Summary: "If you have the Word without the Spirit, you’ll dry up. If you have the Spirit without the Word, you’ll blow up. If you have both the Word and the Spirit, you’ll grow up." (Derek Prince)

Opening illustration: Speaking to a large audience, D.L. Moody held up a glass and asked, "How can I get the air out of this glass?" One man shouted, "Suck it out with a pump!" Moody replied, "That would create a vacuum and shatter the glass." After numerous other suggestions Moody smiled, picked up a pitcher of water, and filled the glass. "There," he said, "all the air is now removed." He then went on to explain that victory in the Christian life is not accomplished by "sucking out a sin here and there," but by being filled with the Holy Spirit.

Let us turn to the book of Acts in God’s Word and see what God intended by ‘being filled with the Holy Spirit.’

Introduction: An important verse in understanding the filling of the Holy Spirit is John 14:16, where Jesus promised the Spirit would indwell believers and that the indwelling would be permanent. It is important to distinguish the indwelling from the filling of the Spirit. The permanent indwelling of the Spirit is not for a select few believers, but for all believers. There are a number of references in Scripture that support this conclusion. (i) The Holy Spirit is a gift given to all believers in Jesus without exception, and no conditions are placed upon this gift except faith in Christ (John 7:37-39). (ii) The Holy Spirit is given at the moment of salvation (Ephesians 1:13). Galatians 3:2 emphasizes this same truth, saying that the sealing and indwelling of the Spirit took place at the time of believing. (iii) The Holy Spirit indwells believers permanently. The Holy Spirit is given to believers as a down payment, or verification of their future glorification in Christ (2 Corinthians 1:22; Ephesians 4:30).


Our previous study of scripture shows that there are fundamentally two symbols used consistently to describe two different operations of the Holy Spirit.

One symbol is "upon" which in both the Old and New Testament has to do with receiving power and results in action.

(a) The Spirit upon for power

In describing the empowering work of the Holy Spirit, the New Testament consistently uses the image of the Spirit upon someone.

The Form Is Used

The Spirit or Holy Spirit {fell upon, clothed, anointed}

(name of person) = [dynamic action]


(Matthew 3:16, Mark 1:10, Luke 3:22); (John 1:32-33); (Luke 4:18)


(Luke 24:48-49); (Acts 1:8); (Acts 2:17-18)


(Acts 2:3); (Acts 10:44)

A second symbol is "within." In the Old Testament this was for giving skill or wisdom. In the New Testament it means justification and sanctification. Here action is not the important thing; rather there is communion with Christ, receiving eternal life and transformation of character.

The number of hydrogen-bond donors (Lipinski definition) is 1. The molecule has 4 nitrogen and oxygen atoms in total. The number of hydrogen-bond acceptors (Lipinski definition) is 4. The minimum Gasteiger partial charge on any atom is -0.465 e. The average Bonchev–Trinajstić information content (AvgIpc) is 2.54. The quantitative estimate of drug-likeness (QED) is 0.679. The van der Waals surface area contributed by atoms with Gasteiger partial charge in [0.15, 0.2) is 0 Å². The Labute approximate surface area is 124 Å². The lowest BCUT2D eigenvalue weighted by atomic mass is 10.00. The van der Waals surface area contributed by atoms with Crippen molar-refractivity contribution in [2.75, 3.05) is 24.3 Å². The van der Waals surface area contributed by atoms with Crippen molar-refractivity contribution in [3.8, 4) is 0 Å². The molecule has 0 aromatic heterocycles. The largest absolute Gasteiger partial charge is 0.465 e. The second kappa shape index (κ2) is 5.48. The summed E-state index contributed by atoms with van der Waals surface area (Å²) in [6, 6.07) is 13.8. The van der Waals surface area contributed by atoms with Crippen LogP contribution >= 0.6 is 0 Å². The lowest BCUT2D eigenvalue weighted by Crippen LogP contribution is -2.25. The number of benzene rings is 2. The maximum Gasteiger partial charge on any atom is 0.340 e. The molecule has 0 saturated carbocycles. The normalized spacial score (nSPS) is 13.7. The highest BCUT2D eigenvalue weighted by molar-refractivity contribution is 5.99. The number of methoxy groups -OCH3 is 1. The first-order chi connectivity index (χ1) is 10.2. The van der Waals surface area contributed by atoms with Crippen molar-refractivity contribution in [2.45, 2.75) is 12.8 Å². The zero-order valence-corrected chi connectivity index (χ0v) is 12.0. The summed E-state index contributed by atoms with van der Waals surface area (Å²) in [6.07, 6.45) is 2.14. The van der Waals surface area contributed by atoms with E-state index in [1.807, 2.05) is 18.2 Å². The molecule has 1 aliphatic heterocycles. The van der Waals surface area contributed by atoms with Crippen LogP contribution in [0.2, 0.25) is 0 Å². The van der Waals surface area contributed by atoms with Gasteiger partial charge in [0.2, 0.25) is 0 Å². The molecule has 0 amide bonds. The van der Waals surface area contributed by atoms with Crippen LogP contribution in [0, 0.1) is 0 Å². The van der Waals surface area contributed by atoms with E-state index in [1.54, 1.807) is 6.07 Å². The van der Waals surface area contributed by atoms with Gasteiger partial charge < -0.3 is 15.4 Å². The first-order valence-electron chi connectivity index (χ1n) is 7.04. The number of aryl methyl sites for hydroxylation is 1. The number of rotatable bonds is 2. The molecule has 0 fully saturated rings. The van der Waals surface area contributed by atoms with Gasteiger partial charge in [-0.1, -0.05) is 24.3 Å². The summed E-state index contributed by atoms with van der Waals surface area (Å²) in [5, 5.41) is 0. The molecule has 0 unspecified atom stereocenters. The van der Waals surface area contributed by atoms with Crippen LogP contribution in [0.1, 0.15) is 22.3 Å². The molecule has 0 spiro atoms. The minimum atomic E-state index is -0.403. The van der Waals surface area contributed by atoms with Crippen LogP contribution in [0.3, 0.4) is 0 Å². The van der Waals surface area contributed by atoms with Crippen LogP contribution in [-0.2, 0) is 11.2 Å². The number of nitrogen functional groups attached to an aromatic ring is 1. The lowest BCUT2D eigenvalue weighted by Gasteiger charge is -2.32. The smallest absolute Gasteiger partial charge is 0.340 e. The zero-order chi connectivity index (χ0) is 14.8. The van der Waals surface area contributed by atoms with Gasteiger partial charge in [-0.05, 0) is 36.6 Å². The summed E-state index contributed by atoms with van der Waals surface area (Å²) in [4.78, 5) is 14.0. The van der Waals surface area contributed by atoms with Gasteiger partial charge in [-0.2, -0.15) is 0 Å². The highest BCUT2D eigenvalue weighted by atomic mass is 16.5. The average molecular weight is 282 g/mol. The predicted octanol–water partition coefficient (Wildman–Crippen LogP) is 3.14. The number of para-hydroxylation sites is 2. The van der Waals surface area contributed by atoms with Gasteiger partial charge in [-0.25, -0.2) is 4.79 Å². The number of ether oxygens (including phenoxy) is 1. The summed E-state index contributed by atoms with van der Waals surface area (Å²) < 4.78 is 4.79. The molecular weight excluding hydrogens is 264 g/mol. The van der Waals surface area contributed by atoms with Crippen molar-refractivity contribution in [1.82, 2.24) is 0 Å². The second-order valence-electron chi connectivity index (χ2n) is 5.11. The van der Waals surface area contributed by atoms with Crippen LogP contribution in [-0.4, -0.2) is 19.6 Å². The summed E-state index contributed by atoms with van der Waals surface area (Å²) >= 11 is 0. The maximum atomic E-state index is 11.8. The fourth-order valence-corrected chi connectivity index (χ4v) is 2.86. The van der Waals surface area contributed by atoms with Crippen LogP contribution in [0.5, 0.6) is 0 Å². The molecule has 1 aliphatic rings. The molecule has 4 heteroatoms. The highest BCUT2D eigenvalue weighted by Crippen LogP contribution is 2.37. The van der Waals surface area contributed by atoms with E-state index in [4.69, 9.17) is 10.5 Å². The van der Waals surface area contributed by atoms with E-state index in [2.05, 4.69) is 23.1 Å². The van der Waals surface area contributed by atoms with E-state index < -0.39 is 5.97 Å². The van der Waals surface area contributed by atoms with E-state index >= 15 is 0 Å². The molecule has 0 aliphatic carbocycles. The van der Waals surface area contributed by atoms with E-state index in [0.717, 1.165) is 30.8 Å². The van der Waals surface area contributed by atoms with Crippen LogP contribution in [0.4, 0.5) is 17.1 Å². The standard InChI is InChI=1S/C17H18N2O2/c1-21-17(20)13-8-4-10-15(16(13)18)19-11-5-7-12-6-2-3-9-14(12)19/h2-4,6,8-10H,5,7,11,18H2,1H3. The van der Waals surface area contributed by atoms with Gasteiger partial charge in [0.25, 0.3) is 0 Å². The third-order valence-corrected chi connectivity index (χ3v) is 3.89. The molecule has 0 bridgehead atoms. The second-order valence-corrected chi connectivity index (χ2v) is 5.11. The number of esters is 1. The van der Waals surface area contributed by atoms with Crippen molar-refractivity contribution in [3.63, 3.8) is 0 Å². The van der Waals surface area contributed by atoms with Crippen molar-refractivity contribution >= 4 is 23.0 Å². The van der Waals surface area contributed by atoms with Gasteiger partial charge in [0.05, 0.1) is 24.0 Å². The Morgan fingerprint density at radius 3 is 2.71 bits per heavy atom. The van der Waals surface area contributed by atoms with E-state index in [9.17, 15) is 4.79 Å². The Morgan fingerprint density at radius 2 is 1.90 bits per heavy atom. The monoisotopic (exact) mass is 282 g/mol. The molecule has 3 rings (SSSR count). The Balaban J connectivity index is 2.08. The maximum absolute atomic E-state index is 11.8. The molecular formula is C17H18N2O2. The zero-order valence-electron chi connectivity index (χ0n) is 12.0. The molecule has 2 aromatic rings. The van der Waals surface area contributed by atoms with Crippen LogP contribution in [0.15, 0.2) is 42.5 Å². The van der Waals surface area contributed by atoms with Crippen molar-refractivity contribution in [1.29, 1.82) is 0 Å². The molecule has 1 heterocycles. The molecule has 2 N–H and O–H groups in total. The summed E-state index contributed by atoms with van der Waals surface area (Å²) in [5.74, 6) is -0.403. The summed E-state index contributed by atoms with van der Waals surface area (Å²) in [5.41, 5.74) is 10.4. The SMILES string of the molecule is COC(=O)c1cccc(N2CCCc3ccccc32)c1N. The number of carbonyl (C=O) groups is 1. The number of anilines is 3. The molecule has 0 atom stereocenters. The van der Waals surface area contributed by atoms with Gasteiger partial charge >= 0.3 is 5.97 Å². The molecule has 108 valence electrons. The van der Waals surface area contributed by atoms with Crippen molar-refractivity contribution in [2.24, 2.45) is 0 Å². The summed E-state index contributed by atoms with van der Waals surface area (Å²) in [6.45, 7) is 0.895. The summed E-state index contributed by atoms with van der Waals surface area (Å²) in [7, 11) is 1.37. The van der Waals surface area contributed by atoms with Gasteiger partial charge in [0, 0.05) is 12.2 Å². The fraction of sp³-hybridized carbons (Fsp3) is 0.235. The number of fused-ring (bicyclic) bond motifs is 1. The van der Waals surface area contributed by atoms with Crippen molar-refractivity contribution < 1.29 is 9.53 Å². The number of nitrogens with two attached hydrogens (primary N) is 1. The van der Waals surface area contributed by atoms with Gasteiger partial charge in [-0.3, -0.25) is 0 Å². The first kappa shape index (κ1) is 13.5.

In the New Testament, images that are "inward" or speak of the Spirit "within" describe the sanctifying and justifying operations of the Holy Spirit.

(b) The Spirit Within For Changed Character

(I Corinthians 6:19-20); (Romans 8:9); (John 14:17)

This is the transformational, fruit-bearing work of the permanently indwelling Holy Spirit.

To summarize these two distinctive operations of the Holy Spirit, Archer Torrey writes:

"The Bible consistently distinguishes between the external and internal work of the Holy Spirit. The Holy Spirit upon us, or with us, or pushing us ("moved"), or leading us, is like the weapons and vehicles which a military unit has to have for its work, but which tells us nothing about the inner attitudes of those who use them.

When the Bible speaks of the Holy Spirit in terms which make it clear the Holy Spirit is in one’s inner being, then it also speaks of character, of fruit-bearing, of life, of wisdom to know God’s will and the will to do it. These two different roles of the Holy Spirit are quite clear, unequivocal, and distinct in the Bible..."

Note: There are some terms used for the working of the Holy Spirit that do not seem to fit neatly in this within and without motif. Of special interest are "filled" and "receive."

The phrase "receive the Holy Spirit" in Acts 8:15, 17, 19, Acts 10:47, and Acts 19:2 refers to the empowering operation of the Holy Spirit. In Romans 8:15, however, it depicts the inward justifying and sanctifying work of the Holy Spirit.

The term "filled" is more problematic and requires further attention.


The motifs of the Holy Spirit upon for power, and within for salvation and sanctification are all very consistent until we reach the term "filled" with the Holy Spirit. This term is used extensively in Luke and Acts. Paul urges us in the book of Ephesians to be filled with the Holy Spirit. But how are we to understand this term?

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